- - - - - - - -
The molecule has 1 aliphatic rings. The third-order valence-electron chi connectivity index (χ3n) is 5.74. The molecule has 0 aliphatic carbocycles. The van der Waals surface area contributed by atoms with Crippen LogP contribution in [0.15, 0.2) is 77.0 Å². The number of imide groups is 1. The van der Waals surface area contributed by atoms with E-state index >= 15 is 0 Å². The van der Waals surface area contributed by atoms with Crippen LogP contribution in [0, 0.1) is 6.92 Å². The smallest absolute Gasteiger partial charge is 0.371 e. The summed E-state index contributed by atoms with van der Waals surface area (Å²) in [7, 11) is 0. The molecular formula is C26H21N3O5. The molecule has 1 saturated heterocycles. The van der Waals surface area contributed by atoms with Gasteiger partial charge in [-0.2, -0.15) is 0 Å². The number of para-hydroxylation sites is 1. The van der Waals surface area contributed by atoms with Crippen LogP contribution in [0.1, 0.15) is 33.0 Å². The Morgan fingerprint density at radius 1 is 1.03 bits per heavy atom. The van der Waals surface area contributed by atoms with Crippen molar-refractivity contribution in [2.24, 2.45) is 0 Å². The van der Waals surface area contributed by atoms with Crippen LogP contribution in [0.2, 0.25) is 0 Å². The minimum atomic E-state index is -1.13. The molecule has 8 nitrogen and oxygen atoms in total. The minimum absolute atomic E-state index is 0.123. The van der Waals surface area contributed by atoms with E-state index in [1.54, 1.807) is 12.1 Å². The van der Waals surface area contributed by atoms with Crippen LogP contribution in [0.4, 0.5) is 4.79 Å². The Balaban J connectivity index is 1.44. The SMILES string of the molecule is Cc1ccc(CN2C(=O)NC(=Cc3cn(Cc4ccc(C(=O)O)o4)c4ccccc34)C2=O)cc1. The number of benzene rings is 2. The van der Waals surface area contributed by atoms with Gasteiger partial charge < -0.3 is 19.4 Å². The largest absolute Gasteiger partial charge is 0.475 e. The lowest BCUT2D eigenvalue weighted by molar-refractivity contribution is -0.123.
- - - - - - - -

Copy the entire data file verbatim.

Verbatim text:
The molecule has 1 aliphatic rings. The third-order valence-electron chi connectivity index (χ3n) is 5.74. The molecule has 0 aliphatic carbocycles. The van der Waals surface area contributed by atoms with Crippen LogP contribution in [0.15, 0.2) is 77.0 Å². The number of imide groups is 1. The van der Waals surface area contributed by atoms with E-state index >= 15 is 0 Å². The van der Waals surface area contributed by atoms with Crippen LogP contribution in [0, 0.1) is 6.92 Å². The smallest absolute Gasteiger partial charge is 0.371 e. The summed E-state index contributed by atoms with van der Waals surface area (Å²) in [7, 11) is 0. The molecular formula is C26H21N3O5. The molecule has 1 saturated heterocycles. The van der Waals surface area contributed by atoms with Gasteiger partial charge in [-0.2, -0.15) is 0 Å². The number of para-hydroxylation sites is 1. The van der Waals surface area contributed by atoms with Crippen LogP contribution in [0.1, 0.15) is 33.0 Å². The Morgan fingerprint density at radius 1 is 1.03 bits per heavy atom. The van der Waals surface area contributed by atoms with Crippen molar-refractivity contribution in [2.24, 2.45) is 0 Å². The van der Waals surface area contributed by atoms with Crippen LogP contribution in [0.2, 0.25) is 0 Å². The minimum atomic E-state index is -1.13. The molecule has 8 nitrogen and oxygen atoms in total. The minimum absolute atomic E-state index is 0.123. The van der Waals surface area contributed by atoms with E-state index in [1.54, 1.807) is 12.1 Å². The van der Waals surface area contributed by atoms with Crippen LogP contribution in [0.4, 0.5) is 4.79 Å². The Balaban J connectivity index is 1.44. The SMILES string of the molecule is Cc1ccc(CN2C(=O)NC(=Cc3cn(Cc4ccc(C(=O)O)o4)c4ccccc34)C2=O)cc1. The number of benzene rings is 2. The van der Waals surface area contributed by atoms with Gasteiger partial charge < -0.3 is 19.4 Å². The largest absolute Gasteiger partial charge is 0.475 e. The lowest BCUT2D eigenvalue weighted by molar-refractivity contribution is -0.123.